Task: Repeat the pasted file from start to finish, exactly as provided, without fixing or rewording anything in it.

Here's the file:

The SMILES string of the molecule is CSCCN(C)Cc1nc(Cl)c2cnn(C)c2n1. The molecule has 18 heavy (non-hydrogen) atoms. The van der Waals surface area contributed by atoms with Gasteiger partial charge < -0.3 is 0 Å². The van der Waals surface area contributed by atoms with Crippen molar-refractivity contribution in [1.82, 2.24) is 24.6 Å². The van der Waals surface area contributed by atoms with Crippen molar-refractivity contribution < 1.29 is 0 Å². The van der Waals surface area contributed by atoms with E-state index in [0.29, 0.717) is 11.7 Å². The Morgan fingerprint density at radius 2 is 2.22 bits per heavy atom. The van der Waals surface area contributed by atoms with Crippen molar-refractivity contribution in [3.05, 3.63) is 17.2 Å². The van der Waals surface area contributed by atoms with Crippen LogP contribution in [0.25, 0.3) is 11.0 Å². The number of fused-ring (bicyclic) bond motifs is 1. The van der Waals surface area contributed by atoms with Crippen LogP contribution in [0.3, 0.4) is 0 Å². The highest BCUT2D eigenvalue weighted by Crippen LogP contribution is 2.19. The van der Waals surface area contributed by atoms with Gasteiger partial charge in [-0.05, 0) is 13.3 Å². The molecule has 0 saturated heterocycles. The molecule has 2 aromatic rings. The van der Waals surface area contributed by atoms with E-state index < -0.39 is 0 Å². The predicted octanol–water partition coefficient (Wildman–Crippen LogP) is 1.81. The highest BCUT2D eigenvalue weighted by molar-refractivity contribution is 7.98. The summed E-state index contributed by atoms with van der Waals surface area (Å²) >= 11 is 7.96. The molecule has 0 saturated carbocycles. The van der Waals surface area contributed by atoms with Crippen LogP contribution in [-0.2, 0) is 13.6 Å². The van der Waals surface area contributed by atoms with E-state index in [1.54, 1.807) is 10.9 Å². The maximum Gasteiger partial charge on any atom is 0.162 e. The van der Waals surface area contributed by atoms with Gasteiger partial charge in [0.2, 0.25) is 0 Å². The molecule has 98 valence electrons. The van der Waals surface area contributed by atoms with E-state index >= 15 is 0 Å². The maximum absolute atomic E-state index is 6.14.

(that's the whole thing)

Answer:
The SMILES string of the molecule is CSCCN(C)Cc1nc(Cl)c2cnn(C)c2n1. The molecule has 18 heavy (non-hydrogen) atoms. The van der Waals surface area contributed by atoms with Gasteiger partial charge < -0.3 is 0 Å². The van der Waals surface area contributed by atoms with Crippen molar-refractivity contribution in [1.82, 2.24) is 24.6 Å². The van der Waals surface area contributed by atoms with Crippen molar-refractivity contribution < 1.29 is 0 Å². The van der Waals surface area contributed by atoms with E-state index in [0.29, 0.717) is 11.7 Å². The Morgan fingerprint density at radius 2 is 2.22 bits per heavy atom. The van der Waals surface area contributed by atoms with Crippen molar-refractivity contribution in [3.05, 3.63) is 17.2 Å². The van der Waals surface area contributed by atoms with Crippen LogP contribution in [0.25, 0.3) is 11.0 Å². The number of fused-ring (bicyclic) bond motifs is 1. The van der Waals surface area contributed by atoms with Crippen LogP contribution in [0.3, 0.4) is 0 Å². The highest BCUT2D eigenvalue weighted by Crippen LogP contribution is 2.19. The van der Waals surface area contributed by atoms with Gasteiger partial charge in [-0.05, 0) is 13.3 Å². The molecule has 0 saturated heterocycles. The molecule has 2 aromatic rings. The van der Waals surface area contributed by atoms with E-state index < -0.39 is 0 Å². The predicted octanol–water partition coefficient (Wildman–Crippen LogP) is 1.81. The highest BCUT2D eigenvalue weighted by molar-refractivity contribution is 7.98. The summed E-state index contributed by atoms with van der Waals surface area (Å²) >= 11 is 7.96. The molecule has 0 saturated carbocycles. The van der Waals surface area contributed by atoms with Crippen LogP contribution in [-0.2, 0) is 13.6 Å². The van der Waals surface area contributed by atoms with E-state index in [1.54, 1.807) is 10.9 Å². The maximum Gasteiger partial charge on any atom is 0.162 e. The van der Waals surface area contributed by atoms with Gasteiger partial charge in [0.2, 0.25) is 0 Å². The molecule has 98 valence electrons. The van der Waals surface area contributed by atoms with E-state index >= 15 is 0 Å². The maximum absolute atomic E-state index is 6.14.